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Frederick T Collison, Jason C Park, J Jason McAnany, Gerald A Fishman; Full-field luminance thresholds, light discomfort thresholds, and pupillary light responses in CEP290 Leber congenital amaurosis patients.. Invest. Ophthalmol. Vis. Sci. 2014;55(13):1421.
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To investigate full field visual function and pupillary responses in patients with non-syndromic CEP290 Leber congenital amaurosis (LCA-CEP290), using three tests that can be performed by patients with poor fixation.
Five patients (ages 9, 24, 31, 39 and 36 years) with LCA-CEP290 participated in the study. Stimuli for all three tests (the full-field stimulus test [FST], pupillometry, and light discomfort threshold testing) were generated by the Diagnosys ColorDome ganzfeld, utilizing long- and short-wavelength stimuli. Both eyes of all five patients were tested with the FST, a measure of luminance threshold. The pupillary light reflex (PLR) was measured from all five subjects in one eye with 1-second duration stimuli, using a published method that targets rod, cone, and melanopsin function. The four older patients were tested for dark-adapted light discomfort thresholds. The light discomfort test utilized a 2-second stimulus that was increased in luminance step-wise from -0.9 to 3.6 log cd/m2 in 0.3-log intervals. Subjects terminated the test when they found the stimulus to be "uncomfortable."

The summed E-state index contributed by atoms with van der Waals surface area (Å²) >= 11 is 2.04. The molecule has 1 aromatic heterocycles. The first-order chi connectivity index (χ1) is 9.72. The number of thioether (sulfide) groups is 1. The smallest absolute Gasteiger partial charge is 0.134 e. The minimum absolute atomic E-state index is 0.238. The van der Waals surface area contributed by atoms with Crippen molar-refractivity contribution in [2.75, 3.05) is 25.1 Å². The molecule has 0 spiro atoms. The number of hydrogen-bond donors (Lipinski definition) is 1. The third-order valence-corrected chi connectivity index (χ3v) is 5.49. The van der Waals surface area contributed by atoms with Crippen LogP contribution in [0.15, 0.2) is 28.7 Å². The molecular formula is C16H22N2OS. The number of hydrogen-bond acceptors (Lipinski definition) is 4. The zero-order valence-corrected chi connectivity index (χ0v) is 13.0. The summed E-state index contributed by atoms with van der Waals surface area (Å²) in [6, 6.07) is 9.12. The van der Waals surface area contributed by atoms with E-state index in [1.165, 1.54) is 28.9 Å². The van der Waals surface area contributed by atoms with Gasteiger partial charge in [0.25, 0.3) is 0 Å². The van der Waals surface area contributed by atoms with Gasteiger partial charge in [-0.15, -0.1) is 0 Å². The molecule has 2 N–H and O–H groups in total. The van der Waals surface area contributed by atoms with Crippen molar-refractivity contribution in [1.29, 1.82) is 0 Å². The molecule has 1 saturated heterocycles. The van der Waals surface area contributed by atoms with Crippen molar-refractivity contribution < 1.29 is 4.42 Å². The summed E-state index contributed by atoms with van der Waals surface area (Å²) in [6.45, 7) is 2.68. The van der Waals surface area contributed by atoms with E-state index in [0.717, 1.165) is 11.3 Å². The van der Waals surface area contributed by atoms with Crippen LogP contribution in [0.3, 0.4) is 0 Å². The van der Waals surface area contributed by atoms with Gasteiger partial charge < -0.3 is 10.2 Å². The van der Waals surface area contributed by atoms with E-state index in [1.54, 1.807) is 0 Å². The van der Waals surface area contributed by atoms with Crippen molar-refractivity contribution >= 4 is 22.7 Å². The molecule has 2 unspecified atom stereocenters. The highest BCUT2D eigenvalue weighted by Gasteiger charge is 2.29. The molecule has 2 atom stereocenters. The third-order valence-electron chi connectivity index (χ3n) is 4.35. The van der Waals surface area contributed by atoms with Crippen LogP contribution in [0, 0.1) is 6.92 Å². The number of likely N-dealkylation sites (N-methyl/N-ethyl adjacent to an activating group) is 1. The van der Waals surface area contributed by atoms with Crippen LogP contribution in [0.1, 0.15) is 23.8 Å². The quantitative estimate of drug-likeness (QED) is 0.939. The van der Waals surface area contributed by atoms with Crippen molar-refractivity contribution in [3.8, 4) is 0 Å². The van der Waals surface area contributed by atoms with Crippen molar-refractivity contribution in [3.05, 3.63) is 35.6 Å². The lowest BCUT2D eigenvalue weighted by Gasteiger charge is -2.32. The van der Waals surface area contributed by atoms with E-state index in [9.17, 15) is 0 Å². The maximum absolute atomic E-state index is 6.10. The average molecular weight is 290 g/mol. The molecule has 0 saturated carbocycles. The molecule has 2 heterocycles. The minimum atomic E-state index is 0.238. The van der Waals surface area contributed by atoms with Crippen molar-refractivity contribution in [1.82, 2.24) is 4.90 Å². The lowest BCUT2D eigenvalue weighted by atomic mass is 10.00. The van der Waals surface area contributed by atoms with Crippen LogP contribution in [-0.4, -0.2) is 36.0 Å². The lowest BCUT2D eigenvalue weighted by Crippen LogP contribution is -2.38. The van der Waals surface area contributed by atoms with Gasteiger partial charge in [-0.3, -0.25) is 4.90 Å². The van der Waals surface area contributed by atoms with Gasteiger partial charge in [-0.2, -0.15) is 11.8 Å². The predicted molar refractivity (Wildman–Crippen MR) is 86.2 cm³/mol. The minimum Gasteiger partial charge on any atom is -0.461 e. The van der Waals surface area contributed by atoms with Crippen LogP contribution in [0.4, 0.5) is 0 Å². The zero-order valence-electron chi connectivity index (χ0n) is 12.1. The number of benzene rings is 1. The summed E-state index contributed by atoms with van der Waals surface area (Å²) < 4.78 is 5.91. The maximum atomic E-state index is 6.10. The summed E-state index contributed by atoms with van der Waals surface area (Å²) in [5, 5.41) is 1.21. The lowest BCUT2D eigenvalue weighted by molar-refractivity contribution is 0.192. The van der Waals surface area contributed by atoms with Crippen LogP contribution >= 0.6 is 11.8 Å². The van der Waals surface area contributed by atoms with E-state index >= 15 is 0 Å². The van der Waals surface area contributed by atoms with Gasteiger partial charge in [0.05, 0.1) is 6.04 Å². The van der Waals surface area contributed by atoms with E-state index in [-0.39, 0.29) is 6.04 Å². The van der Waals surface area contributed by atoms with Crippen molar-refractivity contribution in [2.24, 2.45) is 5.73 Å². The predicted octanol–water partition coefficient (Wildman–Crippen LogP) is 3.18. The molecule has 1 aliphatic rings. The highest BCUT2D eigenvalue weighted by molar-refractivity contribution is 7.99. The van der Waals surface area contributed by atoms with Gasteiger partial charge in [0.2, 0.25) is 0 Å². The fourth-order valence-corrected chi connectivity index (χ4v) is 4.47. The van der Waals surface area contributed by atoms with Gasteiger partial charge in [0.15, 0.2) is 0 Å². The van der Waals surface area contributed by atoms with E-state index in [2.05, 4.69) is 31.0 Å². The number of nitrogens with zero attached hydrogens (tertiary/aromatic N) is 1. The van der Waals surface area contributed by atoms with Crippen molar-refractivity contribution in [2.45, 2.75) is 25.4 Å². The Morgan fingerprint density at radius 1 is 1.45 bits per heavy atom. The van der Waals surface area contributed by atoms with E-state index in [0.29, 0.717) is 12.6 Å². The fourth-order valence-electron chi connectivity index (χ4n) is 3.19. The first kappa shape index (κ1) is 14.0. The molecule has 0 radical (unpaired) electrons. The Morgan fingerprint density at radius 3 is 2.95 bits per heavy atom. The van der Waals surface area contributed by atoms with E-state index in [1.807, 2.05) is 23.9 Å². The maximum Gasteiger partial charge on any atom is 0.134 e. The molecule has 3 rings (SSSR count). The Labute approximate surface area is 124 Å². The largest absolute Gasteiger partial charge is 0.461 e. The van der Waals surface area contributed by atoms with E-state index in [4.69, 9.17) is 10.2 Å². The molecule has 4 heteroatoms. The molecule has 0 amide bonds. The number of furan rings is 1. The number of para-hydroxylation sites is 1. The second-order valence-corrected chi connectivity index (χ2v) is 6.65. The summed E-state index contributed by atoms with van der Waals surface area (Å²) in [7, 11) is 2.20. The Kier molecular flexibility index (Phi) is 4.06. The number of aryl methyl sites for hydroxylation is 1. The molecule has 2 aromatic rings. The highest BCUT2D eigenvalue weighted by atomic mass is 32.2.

FST thresholds were cone-mediated and elevated between 6 and 7 log units from the normal dark adapted short-wavelength threshold in patients 1-4. FST threshold was non-measurable in Patient 5, who had inconsistent bare light perception. PLR results were inconclusive in the youngest patient (patient 1) due to pupillary fluctuations during testing. The rod-mediated PLR was absent in patients 2-5. The cone-mediated PLRs were borderline abnormal in patients 2-4, and absent in patient 5. The melanopsin-mediated PLRs were measurable in patients 2-5. Subjects 2-4 all were found to have light discomfort thresholds that were lower to short-wavelength stimuli versus long-wavelength stimuli.
Our FST findings of cone-mediated responses are consistent with a published study that showed most LCA-CEP290 patients have either cone-mediated or mixed (rod and cone-mediated) FST thresholds. To our knowledge, this is the first report of pupillometry and light discomfort threshold testing in LCA-CEP290. Light-discomfort thresholds that are lower to short wavelength light suggest the influence of melanopsin on light discomfort in these patients with no detectable rod responses on FST and pupillometry testing.
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